At the King County Board of Health meeting today we voted to regulate this new world of electronic cigarettes much like we regulate the world of old-fashioned cigarettes. No selling e-cigs to minors, no distributing coupons for free e-cigs via the mail, and (with some controversy) no using e-cigs in places you can’t use conventional smokes.
Several people emailed me a few came to testify before the vote that e-cigs help them and their loved ones avoid inhaling all the carcinogens associated with tobacco cigarettes. Some argue that e-cigs can be a “harm reduction” tool for smokers who just can’t quit. That seemed a compelling reason to not ban e-cigs totally, although, several countries have done so. Instead we focused on keeping e-cigs out of the hands of minors and on not backsliding on the decades-long effort to keep cigarette smoking from appearing normal and cool. The “no vaping in public places” has garnered the most opposition and an amendment to strike that prohibition from the legislation failed on a close vote. It may very well be that the vapor people exhale when using e-cigs is harmless, but the Food & Drug Administration hasn’t done formal testing of the devices yet. Even if second-hand vape proves to be harmless, the image of people smoking comfortably, even if it’s a ceramic vaporizer fashioned to look like a regular cigarette, isn’t something we want coming back into fashion.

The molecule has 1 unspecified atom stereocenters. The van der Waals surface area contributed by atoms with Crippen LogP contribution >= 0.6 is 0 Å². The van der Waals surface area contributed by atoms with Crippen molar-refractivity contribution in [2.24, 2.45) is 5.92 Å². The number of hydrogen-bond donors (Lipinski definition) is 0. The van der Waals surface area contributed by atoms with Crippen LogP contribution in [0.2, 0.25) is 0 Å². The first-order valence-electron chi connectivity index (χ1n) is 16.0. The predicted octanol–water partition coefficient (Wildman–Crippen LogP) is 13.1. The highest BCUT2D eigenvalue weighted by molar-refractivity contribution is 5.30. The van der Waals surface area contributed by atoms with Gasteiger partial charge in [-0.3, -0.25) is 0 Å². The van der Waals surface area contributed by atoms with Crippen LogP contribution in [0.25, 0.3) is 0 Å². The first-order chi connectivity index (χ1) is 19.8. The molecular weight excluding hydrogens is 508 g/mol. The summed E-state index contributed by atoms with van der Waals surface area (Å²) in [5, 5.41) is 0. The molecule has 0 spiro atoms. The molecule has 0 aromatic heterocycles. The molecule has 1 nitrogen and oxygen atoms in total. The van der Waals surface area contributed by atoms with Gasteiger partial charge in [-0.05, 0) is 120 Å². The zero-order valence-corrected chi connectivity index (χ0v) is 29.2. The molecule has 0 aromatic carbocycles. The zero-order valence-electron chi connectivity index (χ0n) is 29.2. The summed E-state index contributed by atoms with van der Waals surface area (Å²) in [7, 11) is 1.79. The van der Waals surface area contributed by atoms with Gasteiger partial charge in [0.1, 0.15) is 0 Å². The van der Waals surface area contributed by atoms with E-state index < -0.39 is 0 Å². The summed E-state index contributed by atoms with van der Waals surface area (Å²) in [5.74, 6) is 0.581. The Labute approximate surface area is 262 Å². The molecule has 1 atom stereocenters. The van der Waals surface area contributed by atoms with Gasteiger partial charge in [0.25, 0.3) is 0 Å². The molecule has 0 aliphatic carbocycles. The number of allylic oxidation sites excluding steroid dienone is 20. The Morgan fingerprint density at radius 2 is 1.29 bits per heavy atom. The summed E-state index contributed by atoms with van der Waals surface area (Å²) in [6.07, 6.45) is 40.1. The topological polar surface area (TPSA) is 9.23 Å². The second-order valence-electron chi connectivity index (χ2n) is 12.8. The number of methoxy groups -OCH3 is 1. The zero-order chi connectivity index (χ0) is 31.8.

Having said that, I don’t have a great answer for the vapers forced outside to vape. If I were them I wouldn’t want to hang out with the smokers 25 feet from the door.
On another note, the disposable e-cigs come with a lithium or other style of battery contained inside. Proper disposal of these would be nice after people have exhausted the advertised 30 puffs. These shouldn’t just go to landfill.